Pope Clement XIII

Pope Clement XIII (Latin: Clemens XIII; 7 March 1693 – 2 February 1769), born Carlo della Torre di Rezzonico, was head of the Catholic Church and ruler of the Papal States from 6 July 1758 to his death in 1769. He was installed on 16 July 1758.[1]

His pontificate was overshadowed by the constant pressure to suppress the Society of Jesus but despite this, he championed their order and also proved to be their greatest defender at that time. He was also one of the few early popes who favoured dialogue with Old Catholic Protestants and to this effect hoped to mend the schism with the Catholic Church that existed in England and the low countries. These efforts ultimately bore little fruit.


Clement XIII
Bishop of Rome
Anton Raphael Mengs (1728-1779) - Portret van paus Clemens XIII (1758) - Bologna Pinacoteca Nazionale - 26-04-2012 9-53-03
Papacy began6 July 1758
Papacy ended2 February 1769
PredecessorBenedict XIV
SuccessorClement XIV
Ordination23 December 1731
Consecration19 March 1743
by Pope Benedict XIV
Created cardinal20 December 1737
by Pope Clement XII
Personal details
Birth nameCarlo della Torre di Rezzonico
Born7 March 1693
Venice, Republic of Venice
Died2 February 1769 (aged 75)
Rome, Papal States
Previous post
Coat of armsClement XIII's coat of arms
Other popes named Clement
Papal styles of
Pope Clement XIII
C o a Clemente XIII
Reference styleHis Holiness
Spoken styleYour Holiness
Religious styleHoly Father
Posthumous styleNone


Early life

Carlo della Torre di Rezzonico was born in 1693 to a recently ennobled family of Venice, the second of two children of the man who bought the unfinished palace on the Grand Canal (now Ca' Rezzonico) and finished its construction. Born to Giovanni Battista Rezzonico and Vittoria Barbarigo, his brother was Aurelio.

He received a Jesuit education in Bologna and later studied at the University of Padua where he obtained his doctorate in canon law and civil law. From there, he travelled to Rome where he attended the Pontifical Academy of Ecclesiastical Nobles.

In 1716 Rezzonico became the Referendary of the Apostolic Signatura and in 1721 was appointed Governor of Fano.[2] He was ordained to the priesthood on 23 December 1731 in Rome. Pope Clement XII appointed him to the cardinalate in 1737 as the Cardinal-Deacon of San Nicola in Carcere and also filled various important posts in the Roman Curia.[3]

Rezzonico was chosen as Bishop of Padua in 1743 and he received episcopal consecration in Rome by Pope Benedict XIV himself.[3] Rezzonico visited his diocese on frequent occasions and reformed the way that the diocese ran, paying attention to the social needs of the diocese. He was the first to do this in five decades.[4] He later opted to become the Cardinal-Priest of Santa Maria in Aracoeli in 1747 and later to become the Cardinal-Priest of San Marco in 1755.[5]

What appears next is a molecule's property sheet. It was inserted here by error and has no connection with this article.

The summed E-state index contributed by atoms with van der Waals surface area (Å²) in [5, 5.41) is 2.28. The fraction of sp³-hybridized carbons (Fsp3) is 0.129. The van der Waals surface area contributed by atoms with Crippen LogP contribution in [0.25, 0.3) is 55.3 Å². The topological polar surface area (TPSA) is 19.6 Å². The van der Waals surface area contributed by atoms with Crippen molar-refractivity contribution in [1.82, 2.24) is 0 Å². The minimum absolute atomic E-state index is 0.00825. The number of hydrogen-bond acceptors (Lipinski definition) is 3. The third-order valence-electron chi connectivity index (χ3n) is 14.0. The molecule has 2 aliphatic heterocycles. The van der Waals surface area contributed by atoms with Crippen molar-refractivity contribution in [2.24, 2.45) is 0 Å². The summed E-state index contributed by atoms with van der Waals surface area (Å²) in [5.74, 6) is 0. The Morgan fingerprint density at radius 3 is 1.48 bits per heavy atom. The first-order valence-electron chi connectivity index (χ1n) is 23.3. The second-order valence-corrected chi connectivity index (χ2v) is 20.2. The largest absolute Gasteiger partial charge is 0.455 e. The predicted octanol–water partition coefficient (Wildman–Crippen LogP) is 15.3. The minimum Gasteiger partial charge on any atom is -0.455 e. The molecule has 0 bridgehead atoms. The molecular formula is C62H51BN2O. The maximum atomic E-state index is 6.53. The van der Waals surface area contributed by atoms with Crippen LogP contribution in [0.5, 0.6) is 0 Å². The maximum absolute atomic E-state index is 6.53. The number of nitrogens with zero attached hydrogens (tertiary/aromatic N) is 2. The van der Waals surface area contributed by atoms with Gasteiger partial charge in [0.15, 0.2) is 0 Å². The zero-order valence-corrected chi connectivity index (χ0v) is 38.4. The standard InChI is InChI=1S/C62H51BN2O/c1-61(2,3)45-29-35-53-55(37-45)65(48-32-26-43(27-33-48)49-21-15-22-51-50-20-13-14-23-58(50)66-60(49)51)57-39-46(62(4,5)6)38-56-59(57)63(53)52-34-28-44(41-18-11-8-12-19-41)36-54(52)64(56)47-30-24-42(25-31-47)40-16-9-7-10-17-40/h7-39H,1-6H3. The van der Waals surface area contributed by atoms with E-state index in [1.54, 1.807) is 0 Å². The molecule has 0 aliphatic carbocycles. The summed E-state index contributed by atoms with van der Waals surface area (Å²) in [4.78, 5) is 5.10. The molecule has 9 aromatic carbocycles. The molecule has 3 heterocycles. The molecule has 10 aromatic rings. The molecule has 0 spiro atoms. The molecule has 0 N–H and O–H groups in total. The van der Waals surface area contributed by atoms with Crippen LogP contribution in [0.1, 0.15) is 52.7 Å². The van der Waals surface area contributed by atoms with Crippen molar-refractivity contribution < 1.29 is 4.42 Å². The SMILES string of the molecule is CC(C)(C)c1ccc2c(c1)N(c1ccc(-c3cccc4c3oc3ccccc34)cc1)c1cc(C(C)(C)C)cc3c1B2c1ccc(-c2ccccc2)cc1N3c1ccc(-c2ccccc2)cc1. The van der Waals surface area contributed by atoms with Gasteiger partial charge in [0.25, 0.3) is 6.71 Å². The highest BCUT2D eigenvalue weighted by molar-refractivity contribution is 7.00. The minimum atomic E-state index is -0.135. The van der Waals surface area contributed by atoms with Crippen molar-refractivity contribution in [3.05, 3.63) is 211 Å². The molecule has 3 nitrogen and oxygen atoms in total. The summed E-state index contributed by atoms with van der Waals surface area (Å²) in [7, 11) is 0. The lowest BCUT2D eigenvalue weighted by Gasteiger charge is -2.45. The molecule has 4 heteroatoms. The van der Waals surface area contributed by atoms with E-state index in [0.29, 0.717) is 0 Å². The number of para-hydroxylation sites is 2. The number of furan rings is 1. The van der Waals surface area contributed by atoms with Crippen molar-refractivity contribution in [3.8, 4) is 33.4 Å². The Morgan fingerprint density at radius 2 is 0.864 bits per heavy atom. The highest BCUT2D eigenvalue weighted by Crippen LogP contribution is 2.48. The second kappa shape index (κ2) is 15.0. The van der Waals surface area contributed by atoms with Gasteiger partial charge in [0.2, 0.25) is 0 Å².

Election to the papacy

Pope Benedict XIV died of gout in 1758 and the College of Cardinals gathered at the papal conclave in order to elect a successor. Direct negotiations between the rival factions resulted in the proposal for the election of Rezzonico. On the evening of 6 July 1758, Rezzonico received 31 votes out of a possible 44, one more than the required amount. He selected the pontifical name of "Clement XIII" in honor of Pope Clement XII, who elevated him to the cardinalate.

Rezzonico was crowned as pontiff on 16 July 1758 by the protodeacon, Cardinal Alessandro Albani.

In the same year, the Rezzonico family celebrated Ludovico Rezzonico's marriage into the powerful Savorgnan family.

Cardinal Rezzonico between 1737 and 1744


Notwithstanding the meekness and affability of his upright and moderate character, he was modest to a fault (he had the classical sculptures in the Vatican provided with mass-produced fig leaves) and generous with his extensive private fortune.

The Jesuits

Clement XIII's pontificate was repeatedly disturbed by disputes respecting the pressures to suppress the Jesuits coming from the progressive Enlightenment circles of the philosophes in France.

Clement XIII placed the Encyclopédie of D'Alembert and Diderot on the Index, but this index was not as effective as it had been in the previous century. More unexpected resistance came from the less progressive courts of Spain, the Two Sicilies, and Portugal. In 1758 the reforming minister of Joseph I of Portugal (1750–77), the Marquis of Pombal, expelled the Jesuits from Portugal, and transported them all to Civitavecchia, as a "gift for the Pope." In 1760, Pombal sent the papal nuncio home and recalled the Portuguese ambassador from the Vatican. The pamphlet titled the Brief Relation, which claimed the Jesuits had created their own sovereign independent kingdom in South America and tyrannised the Native Americans, all in the interest of an insatiable ambition and avarice,[2] did damage to the Jesuit cause as well.